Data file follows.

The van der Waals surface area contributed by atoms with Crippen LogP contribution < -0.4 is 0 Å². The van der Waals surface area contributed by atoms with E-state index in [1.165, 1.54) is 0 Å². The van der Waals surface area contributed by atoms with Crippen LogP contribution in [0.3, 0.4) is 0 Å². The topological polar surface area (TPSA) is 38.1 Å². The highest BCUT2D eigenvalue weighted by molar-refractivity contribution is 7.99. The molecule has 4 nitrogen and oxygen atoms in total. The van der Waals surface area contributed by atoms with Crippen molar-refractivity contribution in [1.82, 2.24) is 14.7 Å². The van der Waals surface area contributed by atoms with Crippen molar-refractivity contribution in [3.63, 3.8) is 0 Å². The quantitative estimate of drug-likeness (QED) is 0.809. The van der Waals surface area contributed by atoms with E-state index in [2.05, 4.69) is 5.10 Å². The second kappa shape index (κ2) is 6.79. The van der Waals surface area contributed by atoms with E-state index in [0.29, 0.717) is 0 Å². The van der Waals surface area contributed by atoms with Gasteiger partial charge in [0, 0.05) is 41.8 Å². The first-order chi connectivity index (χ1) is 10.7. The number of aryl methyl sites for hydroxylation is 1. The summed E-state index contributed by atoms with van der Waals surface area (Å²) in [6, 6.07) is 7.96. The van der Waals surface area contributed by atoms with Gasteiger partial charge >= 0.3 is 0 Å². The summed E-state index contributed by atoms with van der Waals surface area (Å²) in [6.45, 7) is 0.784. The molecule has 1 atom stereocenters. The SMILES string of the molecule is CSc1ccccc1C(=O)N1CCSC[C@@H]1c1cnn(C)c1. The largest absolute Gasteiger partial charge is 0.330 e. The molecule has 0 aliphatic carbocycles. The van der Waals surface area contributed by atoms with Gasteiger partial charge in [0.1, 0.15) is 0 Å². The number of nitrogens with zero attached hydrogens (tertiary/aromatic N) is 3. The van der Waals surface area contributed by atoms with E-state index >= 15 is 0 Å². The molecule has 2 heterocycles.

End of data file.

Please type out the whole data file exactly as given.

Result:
The van der Waals surface area contributed by atoms with Crippen LogP contribution < -0.4 is 0 Å². The van der Waals surface area contributed by atoms with E-state index in [1.165, 1.54) is 0 Å². The van der Waals surface area contributed by atoms with Crippen LogP contribution in [0.3, 0.4) is 0 Å². The topological polar surface area (TPSA) is 38.1 Å². The highest BCUT2D eigenvalue weighted by molar-refractivity contribution is 7.99. The molecule has 4 nitrogen and oxygen atoms in total. The van der Waals surface area contributed by atoms with Crippen molar-refractivity contribution in [1.82, 2.24) is 14.7 Å². The van der Waals surface area contributed by atoms with Crippen molar-refractivity contribution in [3.63, 3.8) is 0 Å². The quantitative estimate of drug-likeness (QED) is 0.809. The van der Waals surface area contributed by atoms with E-state index in [2.05, 4.69) is 5.10 Å². The second kappa shape index (κ2) is 6.79. The van der Waals surface area contributed by atoms with E-state index in [0.29, 0.717) is 0 Å². The van der Waals surface area contributed by atoms with Gasteiger partial charge in [0, 0.05) is 41.8 Å². The first-order chi connectivity index (χ1) is 10.7. The number of aryl methyl sites for hydroxylation is 1. The summed E-state index contributed by atoms with van der Waals surface area (Å²) in [6, 6.07) is 7.96. The van der Waals surface area contributed by atoms with Gasteiger partial charge >= 0.3 is 0 Å². The summed E-state index contributed by atoms with van der Waals surface area (Å²) in [6.45, 7) is 0.784. The molecule has 1 atom stereocenters. The SMILES string of the molecule is CSc1ccccc1C(=O)N1CCSC[C@@H]1c1cnn(C)c1. The largest absolute Gasteiger partial charge is 0.330 e. The molecule has 0 aliphatic carbocycles. The van der Waals surface area contributed by atoms with Gasteiger partial charge in [0.1, 0.15) is 0 Å². The number of nitrogens with zero attached hydrogens (tertiary/aromatic N) is 3. The van der Waals surface area contributed by atoms with E-state index >= 15 is 0 Å². The molecule has 2 heterocycles.